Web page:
I hadn’t been involved in photography for long (maybe a couple years) when I started to get the itch to want to photograph my grandma. Well, it took quite a few more years before I got that chance. I finally set a date, loaded the car with gear, and paid a visit with some of the most iconic “grandma” images I had floating around in my head. On my way, I could only help but wonder if this was going to go over well. It’s one thing to ask for a quick picture, but then there is a Matty shoot. Granted I moved everything along very quickly, I still pulled out lighting and setup some particular shots I wanted. My grandma was awesome about it.
My grandma raised 4 boys (one being my dad), pretty much by herself, all while working as a waitress for a local diner for years and years. She never learned to drive so she walked everywhere. As I was taking her photos we chatted about the far past, which she could recall with frightening quickness and accuracy. I can’t remember what I ate for lunch yesterday, but she could whip out years, months, even days when things occurred – hell, she could probably remember the day of the week if I pressed her for it. Her first job was waiting tables at a bus station for 12 cents an hour. Yes, as in working all day, making less than a dollar (before taxes of course). Naturally, this lead to some crazy plate carrying skills. Even in at her age now, she’ll load up two arms of plates and walk them to the table. I didn’t push her for this particular shot, but we tossed a couple on.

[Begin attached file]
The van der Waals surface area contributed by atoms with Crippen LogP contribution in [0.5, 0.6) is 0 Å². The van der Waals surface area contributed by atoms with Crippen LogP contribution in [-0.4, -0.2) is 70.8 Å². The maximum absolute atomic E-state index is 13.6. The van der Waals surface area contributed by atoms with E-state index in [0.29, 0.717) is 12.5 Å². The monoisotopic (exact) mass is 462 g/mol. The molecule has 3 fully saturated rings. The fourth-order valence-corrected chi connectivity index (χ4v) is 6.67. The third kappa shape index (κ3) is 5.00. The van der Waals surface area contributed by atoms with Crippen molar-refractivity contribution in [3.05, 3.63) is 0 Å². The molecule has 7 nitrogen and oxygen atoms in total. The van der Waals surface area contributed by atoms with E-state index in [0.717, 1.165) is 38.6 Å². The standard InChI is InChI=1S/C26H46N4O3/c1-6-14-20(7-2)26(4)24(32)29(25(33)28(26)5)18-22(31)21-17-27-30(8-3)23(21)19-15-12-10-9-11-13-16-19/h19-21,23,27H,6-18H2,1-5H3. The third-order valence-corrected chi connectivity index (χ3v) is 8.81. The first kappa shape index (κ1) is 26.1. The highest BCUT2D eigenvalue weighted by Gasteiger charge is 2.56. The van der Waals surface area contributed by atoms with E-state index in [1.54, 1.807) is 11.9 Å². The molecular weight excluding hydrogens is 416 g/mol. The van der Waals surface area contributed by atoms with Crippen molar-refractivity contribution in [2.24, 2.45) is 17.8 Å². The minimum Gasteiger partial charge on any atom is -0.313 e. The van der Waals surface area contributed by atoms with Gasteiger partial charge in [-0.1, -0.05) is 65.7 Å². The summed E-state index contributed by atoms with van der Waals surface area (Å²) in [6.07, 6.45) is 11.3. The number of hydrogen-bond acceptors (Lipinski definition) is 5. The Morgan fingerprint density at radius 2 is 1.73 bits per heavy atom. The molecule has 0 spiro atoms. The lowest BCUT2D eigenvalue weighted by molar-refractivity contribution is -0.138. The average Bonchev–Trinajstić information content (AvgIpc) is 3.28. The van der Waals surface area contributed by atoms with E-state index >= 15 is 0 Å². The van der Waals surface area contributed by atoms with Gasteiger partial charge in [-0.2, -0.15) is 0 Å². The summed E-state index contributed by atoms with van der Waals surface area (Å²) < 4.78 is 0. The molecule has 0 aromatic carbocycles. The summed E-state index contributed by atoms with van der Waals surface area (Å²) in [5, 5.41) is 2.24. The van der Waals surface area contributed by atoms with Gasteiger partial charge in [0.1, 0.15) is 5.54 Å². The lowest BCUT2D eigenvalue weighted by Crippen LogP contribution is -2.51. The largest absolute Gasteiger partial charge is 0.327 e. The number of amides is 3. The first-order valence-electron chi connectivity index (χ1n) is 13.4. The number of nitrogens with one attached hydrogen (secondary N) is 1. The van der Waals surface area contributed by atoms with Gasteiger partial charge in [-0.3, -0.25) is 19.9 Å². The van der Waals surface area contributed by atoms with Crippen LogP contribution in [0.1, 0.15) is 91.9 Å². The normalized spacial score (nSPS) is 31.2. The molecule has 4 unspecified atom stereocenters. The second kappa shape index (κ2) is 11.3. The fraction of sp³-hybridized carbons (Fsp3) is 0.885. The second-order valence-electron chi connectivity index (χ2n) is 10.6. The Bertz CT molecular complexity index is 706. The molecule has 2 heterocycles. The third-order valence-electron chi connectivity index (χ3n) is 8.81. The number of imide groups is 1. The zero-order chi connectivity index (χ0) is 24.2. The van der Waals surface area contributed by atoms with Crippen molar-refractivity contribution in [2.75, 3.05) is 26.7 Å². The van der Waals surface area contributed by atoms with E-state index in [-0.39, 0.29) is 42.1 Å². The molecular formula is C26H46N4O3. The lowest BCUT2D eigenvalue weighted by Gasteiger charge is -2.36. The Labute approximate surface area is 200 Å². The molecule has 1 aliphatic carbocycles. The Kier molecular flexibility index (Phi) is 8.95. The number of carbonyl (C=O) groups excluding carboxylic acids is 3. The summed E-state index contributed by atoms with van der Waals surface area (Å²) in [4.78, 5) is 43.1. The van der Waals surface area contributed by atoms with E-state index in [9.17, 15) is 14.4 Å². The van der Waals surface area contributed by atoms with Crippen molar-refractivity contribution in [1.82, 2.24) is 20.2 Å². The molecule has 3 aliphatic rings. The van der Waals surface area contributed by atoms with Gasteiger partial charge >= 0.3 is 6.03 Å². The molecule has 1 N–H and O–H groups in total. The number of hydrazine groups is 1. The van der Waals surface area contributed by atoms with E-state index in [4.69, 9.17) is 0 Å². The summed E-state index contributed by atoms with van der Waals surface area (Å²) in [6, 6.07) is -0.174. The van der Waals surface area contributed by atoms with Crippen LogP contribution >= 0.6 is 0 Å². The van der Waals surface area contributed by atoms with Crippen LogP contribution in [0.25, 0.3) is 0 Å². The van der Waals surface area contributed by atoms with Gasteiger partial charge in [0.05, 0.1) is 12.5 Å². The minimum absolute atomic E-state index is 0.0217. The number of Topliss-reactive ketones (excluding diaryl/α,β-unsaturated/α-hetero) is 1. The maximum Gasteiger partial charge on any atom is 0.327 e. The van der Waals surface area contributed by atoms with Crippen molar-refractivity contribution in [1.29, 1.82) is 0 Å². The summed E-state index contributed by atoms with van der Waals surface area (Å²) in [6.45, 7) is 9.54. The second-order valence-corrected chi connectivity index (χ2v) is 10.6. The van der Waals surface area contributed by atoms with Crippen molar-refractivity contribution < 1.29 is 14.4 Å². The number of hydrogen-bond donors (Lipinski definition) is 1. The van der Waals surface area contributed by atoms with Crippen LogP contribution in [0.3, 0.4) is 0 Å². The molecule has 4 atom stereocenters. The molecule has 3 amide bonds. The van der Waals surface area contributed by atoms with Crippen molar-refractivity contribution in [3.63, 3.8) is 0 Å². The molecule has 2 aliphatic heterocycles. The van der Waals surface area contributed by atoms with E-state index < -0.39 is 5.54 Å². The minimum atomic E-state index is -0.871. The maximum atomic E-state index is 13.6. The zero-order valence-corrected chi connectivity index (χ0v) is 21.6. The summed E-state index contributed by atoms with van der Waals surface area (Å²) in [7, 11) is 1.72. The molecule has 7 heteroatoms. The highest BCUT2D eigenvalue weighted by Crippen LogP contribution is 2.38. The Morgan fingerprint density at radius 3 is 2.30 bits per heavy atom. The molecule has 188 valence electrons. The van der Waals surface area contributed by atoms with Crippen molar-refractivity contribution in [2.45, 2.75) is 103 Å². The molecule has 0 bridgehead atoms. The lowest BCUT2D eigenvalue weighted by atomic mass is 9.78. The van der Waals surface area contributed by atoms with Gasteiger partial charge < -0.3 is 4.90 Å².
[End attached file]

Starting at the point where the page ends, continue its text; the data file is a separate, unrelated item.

She loves to crochet. I don’t know how she does that either, just whipping out these incredibly intricate designs with no template in front of her, yet it repeats and repeats with sniper precision. Everyone in the McDaniel family who has gotten married has gotten a huge table cloth made by this woman. She makes all kinds of things, even little animals. Next to her favorite chair there is always sure to be a crochet kit within arms reach. This was another definite shot I wanted to capture. It also allowed me to capture a wider shot of the house as well. As I posed her for a crocheting photo we talked more about this house I’ve drank gallons of soda in. A house so old it was built with square nails, she purchased it in 1961 for $5200. When I heard the price I dropped the camera from my face to inform her that the camera rig I was using to capture her cost more than her house did. Yes, the dollar has shape-shifted alright.
While crocheting away, I captured a photo of her and the photos on the wall above her. They are senior photos of the family, going back to her four boys, including a picture of me with a bad 90′s haircut.
Grandma has collected teacups her entire life, some of her collection belonged to her mom. I made sure to incorporate those into the background of the chocolate eating shot. You can also see one of her table cloths on the dining table.
It was fantastic day and I finally got to make the images I’ve had floating around in my head for years. And though she probably wouldn’t admit it, I think my grandma secretly had a good time making the photos as well. An amazing woman who I wish I could go back in time and meet when she was in her 20′s. I may never get to do that, but I now have these pictures of her forever. Oh, and Grandma, when I get married… I’m coming for my table cloth.
If you are a McDaniel family member and want prints of these, please contact me by using the contact page.